So, next year, say your EAV is 15,000, the total EAV is 12,500,000,000, and the total levy is 2,500,000,000, the tax on everyone is still 2% of market value, and your tax went up exactly 50%, just like your AV.

    BUT, lets say the levy goes up that 25%, but the total EAV stays flat (possible!), so it’s: your EAV is 15,000, the total EAV is 10,000,000,000, and the total levy is 2,500,000,000–so the effective tax rate is up from 2.0 to 2.5, your AV went up 50%, and your tax bill goes up *87.5%!!* to $3,750.

    “How can the city claim to be bankrupt when they are about to get a huge windfall?”

    It’s a reallocation, rather than a windfall. See above. If property values are rising, that softens the blow of an increased levy a bit. but whether you pay more, or much more depends on how much your AV changed compared to the change in total AV.

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  8. ps: Jenny, for planning purposes, I would expect your tax bill to be *at least* 50% more, and quite possibly 75% more, unless the association’s appeal is successful. My assessment was up ~12%, I’ll be pleased if my bill is up less than 25%.

    Total levy is very likely to be up at least 10%–CPS half up ~2.5%, the other half over 15%.

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  9. “My assessment was up ~12%, I’ll be pleased if my bill is up less than 25%.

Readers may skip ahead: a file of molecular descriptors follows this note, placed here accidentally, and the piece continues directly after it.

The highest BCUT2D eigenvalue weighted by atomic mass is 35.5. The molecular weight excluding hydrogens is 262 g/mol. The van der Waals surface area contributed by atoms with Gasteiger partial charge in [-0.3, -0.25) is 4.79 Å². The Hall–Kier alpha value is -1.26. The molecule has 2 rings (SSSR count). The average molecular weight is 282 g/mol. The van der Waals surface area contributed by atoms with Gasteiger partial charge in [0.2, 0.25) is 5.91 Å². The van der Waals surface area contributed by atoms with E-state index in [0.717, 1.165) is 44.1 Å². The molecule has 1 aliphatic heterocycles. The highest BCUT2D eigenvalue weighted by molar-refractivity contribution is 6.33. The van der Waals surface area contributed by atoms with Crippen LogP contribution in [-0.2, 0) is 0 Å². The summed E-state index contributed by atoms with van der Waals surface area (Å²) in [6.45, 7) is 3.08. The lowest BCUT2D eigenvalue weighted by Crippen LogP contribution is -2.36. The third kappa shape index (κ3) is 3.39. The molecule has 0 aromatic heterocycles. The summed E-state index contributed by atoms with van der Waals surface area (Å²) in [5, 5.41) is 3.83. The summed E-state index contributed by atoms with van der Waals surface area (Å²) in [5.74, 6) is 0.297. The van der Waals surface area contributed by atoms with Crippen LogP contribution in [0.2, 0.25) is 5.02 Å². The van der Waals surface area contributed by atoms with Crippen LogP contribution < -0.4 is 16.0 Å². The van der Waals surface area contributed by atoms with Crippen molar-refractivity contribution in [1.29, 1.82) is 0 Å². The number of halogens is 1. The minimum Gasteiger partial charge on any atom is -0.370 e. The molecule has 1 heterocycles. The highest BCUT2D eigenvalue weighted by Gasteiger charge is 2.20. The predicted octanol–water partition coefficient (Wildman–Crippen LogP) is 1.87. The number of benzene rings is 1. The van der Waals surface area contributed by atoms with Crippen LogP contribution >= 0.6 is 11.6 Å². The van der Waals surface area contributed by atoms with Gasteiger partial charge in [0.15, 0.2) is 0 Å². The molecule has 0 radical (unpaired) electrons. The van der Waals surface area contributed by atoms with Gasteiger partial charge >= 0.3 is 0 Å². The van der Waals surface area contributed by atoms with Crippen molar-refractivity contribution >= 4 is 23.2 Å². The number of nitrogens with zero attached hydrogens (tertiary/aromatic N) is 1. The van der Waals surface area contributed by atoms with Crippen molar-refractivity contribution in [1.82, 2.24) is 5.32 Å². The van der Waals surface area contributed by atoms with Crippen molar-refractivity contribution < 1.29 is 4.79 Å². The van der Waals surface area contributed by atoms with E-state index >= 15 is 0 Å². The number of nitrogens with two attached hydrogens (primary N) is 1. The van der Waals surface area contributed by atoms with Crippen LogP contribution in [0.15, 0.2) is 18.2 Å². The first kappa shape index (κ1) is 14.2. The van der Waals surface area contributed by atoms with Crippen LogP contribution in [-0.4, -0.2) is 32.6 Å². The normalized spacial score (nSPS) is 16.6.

Total levy is very likely to be up at least 10%–CPS half up ~2.5%, the other half over 15%.”

    Bc you think total is not up that much?

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  10. “Bc you think total is not up that much?”

    Because I think total will be up slightly less, and I expect 10-15% levy increase.

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  11. I’m still having trouble understanding. Almost everyone’s property is worth more than it was worth 2 years ago. If you’re asking most property owners to pay more because their homes are worth more, how is it not a windfall for the taxing authorities?

    Looking back to the 2010 figures, my house was worth about the same amount then as it is being valued at now and the tax was only 15% more than what I’m paying now. Did the levies go up that much in the past 5 years?

    What will the home owner’s exemption look like next year I wonder…

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  12. “I’m still having trouble understanding. Almost everyone’s property is worth more than it was worth 2 years ago. If you’re asking most property owners to pay more because their homes are worth more, how is it not a windfall for the taxing authorities?”